The spousal unit and I were married in San Francisco and then moved immediately to Washington, D.C., where we procured the first homely little rowhouse we could find in Georgetown. This was about 300 years ago, but lo and behold the rowhouse still stands. We snapped a photo while we tooled around the old neighborhood on Saturday morning:
The most alarming thing about this photo—to me—is that there is a parking spot available right in front. Because let me tell you, parking was so atrocious that the SU racked up thousands of dollars in parking tickets while we lived there. After a leisurely breakfast on Wisconsin Ave. (I had the most ingenious thing: cheddar and bacon potato skins topped with scrambled eggs. It's a good thing I didn't drop dead before the reading), we did a little shopping (hi Kuya!). This Spanish retailer had cute stuff at unshocking prices, so I indulged a bit. Afterwards, we headed back to the hotel to change, and then it was off to the Library for the reading.
I guess it's not surprising that the city looks like it's on lockdown compared to when we lived there. Now they have these big barricades that can spring up right off the street at various (I suppose) strategic spots. They say "STOP," which is kinda, you know, redundant; there are police stationed everywhere taking pictures of the various protests; and public parking lots in the city proper appear to be non-existent. Still it manages to be stunning.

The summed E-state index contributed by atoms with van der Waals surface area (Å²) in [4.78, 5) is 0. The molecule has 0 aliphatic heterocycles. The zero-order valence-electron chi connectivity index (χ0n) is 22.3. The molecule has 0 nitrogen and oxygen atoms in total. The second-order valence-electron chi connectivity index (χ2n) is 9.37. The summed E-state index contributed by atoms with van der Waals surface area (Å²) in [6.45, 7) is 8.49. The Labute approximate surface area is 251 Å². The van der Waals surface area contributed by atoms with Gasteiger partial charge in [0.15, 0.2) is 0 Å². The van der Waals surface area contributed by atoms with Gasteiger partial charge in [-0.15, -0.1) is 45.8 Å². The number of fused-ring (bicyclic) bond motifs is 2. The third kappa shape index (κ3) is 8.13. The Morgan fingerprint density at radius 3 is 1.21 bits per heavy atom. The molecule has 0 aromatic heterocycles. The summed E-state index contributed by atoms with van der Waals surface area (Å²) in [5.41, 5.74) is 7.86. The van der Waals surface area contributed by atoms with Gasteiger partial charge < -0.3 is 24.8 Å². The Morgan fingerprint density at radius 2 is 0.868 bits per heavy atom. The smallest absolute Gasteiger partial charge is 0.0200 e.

The opening of the archives took place in the Asian Reading Room, and though this shot is out of sequence, it's the best way to get a feel for the room:
There are several of these study areas:
We were treated to an overview of the Philippine collection, which features...um...okay, I was so nervous at this point that I remember only one thing. It was the most rare and valuable of the lot: a 16th century catechism written in both Tagalog and Spanish, and it is the only one in existence. One more thing I recall is that 60% of the items acquired by the Library are not in English. And I recall not knowing how I felt about that, really.
After a few more really wonderful short talks (again, too busy working myself into an unnecessary psychological frenzy to take notes) about the various goings-on of the Asian Division, it was time to open the Carlos Bulosan Archives:
All but one of the previous day's scholars helped do the honors, as did Remé Grefalda's formidable mother, Remedios G. Cabacungan (that's her in the center), who singlehandedly raised a large portion of the funds required to get this whole project going. Second from the left is a nephew of Carlos Bulosan whose name, lame-o that I am, I apologize for not remembering.
Some other things happened, but I excused myself for fifteen minutes or so to gather my wits. Musician, composer, and playwright Rod Garcia, along with his daughter Jitter (for real!), whose singing voice is sweet as can be, provided some lovely music, and then it was my turn. I (think) I gave a smooth reading; I'm always pleased if I end things without having tripped up on myself or gone too fast. The crowd was surprisingly diverse, and I like to be able to look up and see people actually listening. I turned often to Susan Evangelista, who was sitting towards the back, but who remained perched literally on the edge of her seat, sending out such good energy.
As I said when I first stepped up to the podium, I was deeply honored to read on such a day. Thank you to Remé for believing me up to the task. Here we are, Wonder Woman and me, just having enjoyed the superb spread provided by the Philippine Embassy: